Analysis of the Food Safety Modernization Act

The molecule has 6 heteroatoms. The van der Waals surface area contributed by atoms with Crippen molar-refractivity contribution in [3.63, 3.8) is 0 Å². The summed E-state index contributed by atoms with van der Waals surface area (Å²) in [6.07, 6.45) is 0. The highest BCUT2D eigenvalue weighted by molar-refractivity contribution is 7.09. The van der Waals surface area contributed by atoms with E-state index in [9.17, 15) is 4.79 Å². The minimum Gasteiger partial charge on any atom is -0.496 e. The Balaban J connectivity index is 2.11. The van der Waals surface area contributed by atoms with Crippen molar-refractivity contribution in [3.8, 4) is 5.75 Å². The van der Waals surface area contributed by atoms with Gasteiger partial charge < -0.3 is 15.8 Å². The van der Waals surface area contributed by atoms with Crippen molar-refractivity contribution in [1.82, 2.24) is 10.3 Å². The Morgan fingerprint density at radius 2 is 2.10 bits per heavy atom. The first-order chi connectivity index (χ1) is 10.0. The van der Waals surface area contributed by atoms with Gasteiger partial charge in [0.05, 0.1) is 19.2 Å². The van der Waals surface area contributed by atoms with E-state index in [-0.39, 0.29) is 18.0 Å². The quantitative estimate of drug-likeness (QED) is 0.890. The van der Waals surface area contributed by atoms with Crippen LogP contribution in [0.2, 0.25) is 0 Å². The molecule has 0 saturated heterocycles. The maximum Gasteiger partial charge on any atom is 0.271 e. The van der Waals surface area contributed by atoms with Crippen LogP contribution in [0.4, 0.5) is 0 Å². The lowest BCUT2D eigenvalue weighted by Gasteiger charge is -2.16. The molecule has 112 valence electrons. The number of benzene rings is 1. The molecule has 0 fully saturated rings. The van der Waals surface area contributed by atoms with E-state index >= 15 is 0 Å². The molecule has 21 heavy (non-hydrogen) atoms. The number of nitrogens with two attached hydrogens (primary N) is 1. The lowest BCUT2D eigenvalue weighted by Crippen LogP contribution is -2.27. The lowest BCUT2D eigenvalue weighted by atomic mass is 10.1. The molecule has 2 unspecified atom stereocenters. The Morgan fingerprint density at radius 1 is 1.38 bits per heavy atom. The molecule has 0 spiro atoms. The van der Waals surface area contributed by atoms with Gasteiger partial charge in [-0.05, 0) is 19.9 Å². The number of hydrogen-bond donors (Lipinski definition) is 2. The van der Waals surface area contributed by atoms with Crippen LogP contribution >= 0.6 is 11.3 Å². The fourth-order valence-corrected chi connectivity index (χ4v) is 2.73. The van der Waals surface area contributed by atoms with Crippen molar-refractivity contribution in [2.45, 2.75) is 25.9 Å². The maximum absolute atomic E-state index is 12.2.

The U.S. Congress passed the Food Safety Modernization Act in December. The congressional process was neither fast nor pretty. First caught behind health care reform and then squeezed into the post-election congressional wrap up, President Barack Obama signed food safety bill in early January 2011. Long after the tortured process that produced the final bill is forgotten, the statutory language and the U.S. Food and Drug Administration’s (FDA) implementation of it will remain. Though the bill often specifies timelines for the rulemaking process and while the agency has already begun working on the rules, the actual date that the implementing regulations will go into effect. Stay tuned to PMA for the latest information. The following are key components of the bill that will affect PMA members. The next step is that FDA will implement the new law with regulations, and this summary will give companies a sense of what is to come from FDA. Produce Standards. Within one year of enactment of the law, FDA must issue proposed regulations on produce standards. The science-based standards are to be issued for those types of fruits and vegetables (including specific mixes or categories) the agency determines need standards in order to minimize risk to human health. Before becoming effective one year after the close of the comment period on the proposed rules, the agency must conduct public hearings across the country and the rules must take into account environmental, organic, and possibly even regional differences. FDA must prioritize the implementation based on known risks, including the history of outbreaks. Food Safety Plans. Each food facility must have a written food safety plan that includes hazard analysis and preventive controls, a description of verification and recordkeeping, and procedures for monitoring, recall, and tracing. The plans, which are available to FDA during an inspection, must also address risks from...
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